Not surprisingly, when faced with the demands for a recount and an examination of the voting machines, the Commonwealth of Pennsylvania fought back, defending its requirements to have a recount considered. The state also defended the so-called untamperability and reliability of the DRE machines. According to the Brennan Center for Justice, which has been urging states to replace all paperless voting machines, more than eighty percent of Pennsylvania’s voters used electronic machines that do not leave an auditable paper trail.
By January of 2017 it was becoming clear that Jill Stein’s suit had legs. Donations accumulated to support the continuing effort. Despite grumblings from some political gadflies, social media trolls, and even objections from certain quarters of her own Green Party, Stein proceeded with a complaint which gave the case standing. And although, in the end, precedent was ruled out in the settlement, the decision is nevertheless highly significant and far-reaching. It is likely to motivate efforts nationwide to address the problem of hackable machines with unverifiable votes.
JUST A PATTERN OF ERROR?
In my research for this article I was fortunate to have guidance from 2006 Green Party US Senate candidate Carl Romanelli. He directed me to public government links of vote totals which showed that, in my county (Montgomery) alone, there was excessive undercounting of presidential votes in every precinct I was able to check! This was disconcerting, to say the least. Was it a pattern of error or something more nefarious? How could a voter ever find out if the electronic voting machines would simply regurgitate garbage out from garbage in? or if they possibly had been hacked?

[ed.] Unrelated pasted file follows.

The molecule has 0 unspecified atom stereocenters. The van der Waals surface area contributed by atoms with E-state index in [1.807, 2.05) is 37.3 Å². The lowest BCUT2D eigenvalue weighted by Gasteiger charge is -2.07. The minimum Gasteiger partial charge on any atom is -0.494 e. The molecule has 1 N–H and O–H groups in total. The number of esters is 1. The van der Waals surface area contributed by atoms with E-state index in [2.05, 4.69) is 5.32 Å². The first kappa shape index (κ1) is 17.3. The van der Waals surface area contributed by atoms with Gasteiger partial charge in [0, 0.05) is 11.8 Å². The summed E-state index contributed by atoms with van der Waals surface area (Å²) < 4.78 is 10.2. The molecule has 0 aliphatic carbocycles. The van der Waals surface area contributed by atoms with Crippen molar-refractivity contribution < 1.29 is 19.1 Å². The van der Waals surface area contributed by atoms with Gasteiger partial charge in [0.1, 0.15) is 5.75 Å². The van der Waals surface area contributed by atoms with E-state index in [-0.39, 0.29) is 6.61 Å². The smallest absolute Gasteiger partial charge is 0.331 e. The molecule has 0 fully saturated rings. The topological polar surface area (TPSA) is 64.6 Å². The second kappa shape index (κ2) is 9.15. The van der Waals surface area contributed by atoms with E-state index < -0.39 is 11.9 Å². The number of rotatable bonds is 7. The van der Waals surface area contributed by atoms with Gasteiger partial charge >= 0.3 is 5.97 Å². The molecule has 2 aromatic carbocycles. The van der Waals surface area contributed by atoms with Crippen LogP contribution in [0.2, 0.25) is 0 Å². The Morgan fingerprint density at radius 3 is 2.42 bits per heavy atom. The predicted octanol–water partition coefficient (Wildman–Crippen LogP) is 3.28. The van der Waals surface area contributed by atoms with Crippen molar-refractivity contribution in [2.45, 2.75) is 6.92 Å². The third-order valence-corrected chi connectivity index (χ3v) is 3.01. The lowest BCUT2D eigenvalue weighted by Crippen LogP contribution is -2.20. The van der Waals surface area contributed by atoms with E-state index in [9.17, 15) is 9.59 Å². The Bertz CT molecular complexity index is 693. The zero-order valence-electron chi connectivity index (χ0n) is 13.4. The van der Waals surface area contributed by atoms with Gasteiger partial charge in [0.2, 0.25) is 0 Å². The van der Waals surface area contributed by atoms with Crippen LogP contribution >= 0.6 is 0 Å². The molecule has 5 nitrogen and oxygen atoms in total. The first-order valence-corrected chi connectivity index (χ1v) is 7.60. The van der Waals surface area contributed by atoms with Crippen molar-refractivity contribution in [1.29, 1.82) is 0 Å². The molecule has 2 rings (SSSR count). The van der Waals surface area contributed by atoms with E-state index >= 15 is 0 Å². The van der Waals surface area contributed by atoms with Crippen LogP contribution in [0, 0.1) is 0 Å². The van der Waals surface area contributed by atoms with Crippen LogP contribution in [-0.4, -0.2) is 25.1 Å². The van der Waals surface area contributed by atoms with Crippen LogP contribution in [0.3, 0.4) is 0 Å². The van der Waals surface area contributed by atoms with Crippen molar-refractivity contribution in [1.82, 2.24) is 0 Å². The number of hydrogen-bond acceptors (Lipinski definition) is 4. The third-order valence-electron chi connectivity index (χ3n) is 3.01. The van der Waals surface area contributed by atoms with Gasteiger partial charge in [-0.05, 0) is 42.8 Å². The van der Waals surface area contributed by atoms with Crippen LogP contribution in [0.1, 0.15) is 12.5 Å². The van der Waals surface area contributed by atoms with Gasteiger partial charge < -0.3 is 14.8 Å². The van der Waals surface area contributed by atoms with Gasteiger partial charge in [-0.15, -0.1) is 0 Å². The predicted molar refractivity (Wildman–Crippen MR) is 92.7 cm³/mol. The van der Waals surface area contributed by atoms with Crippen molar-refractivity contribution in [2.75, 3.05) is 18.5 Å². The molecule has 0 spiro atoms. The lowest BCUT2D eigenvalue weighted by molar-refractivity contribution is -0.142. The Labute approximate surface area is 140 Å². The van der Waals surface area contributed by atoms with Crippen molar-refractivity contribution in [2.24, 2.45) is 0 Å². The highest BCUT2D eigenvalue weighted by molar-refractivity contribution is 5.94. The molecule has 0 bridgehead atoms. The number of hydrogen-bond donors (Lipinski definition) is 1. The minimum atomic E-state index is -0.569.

In their complaint against the state in the US District Court for the Eastern District of PA, Stein’s recount team alleged, among other things: “Because Pennsylvania’s voting machines were susceptible to hacking and its recount provision difficult to invoke, the Commonwealth had unconstitutionally abridged the (First Amendment) right to vote.” Stein asked for a forensic review of Pennsylvania’s electronic voting systems [note: in a related effort, the Greens recently won the right to inspect similar machines in Wisconsin].
Stein’s team submitted a meticulously researched recount request. It was denied by Judge Paul S. Diamond, essentially because it could not be immediately proven that there were any significant problems in the state with the machines and that a “twelfth hour recount order that Plaintiffs seek would disenfranchise six million Pennsylvanians.”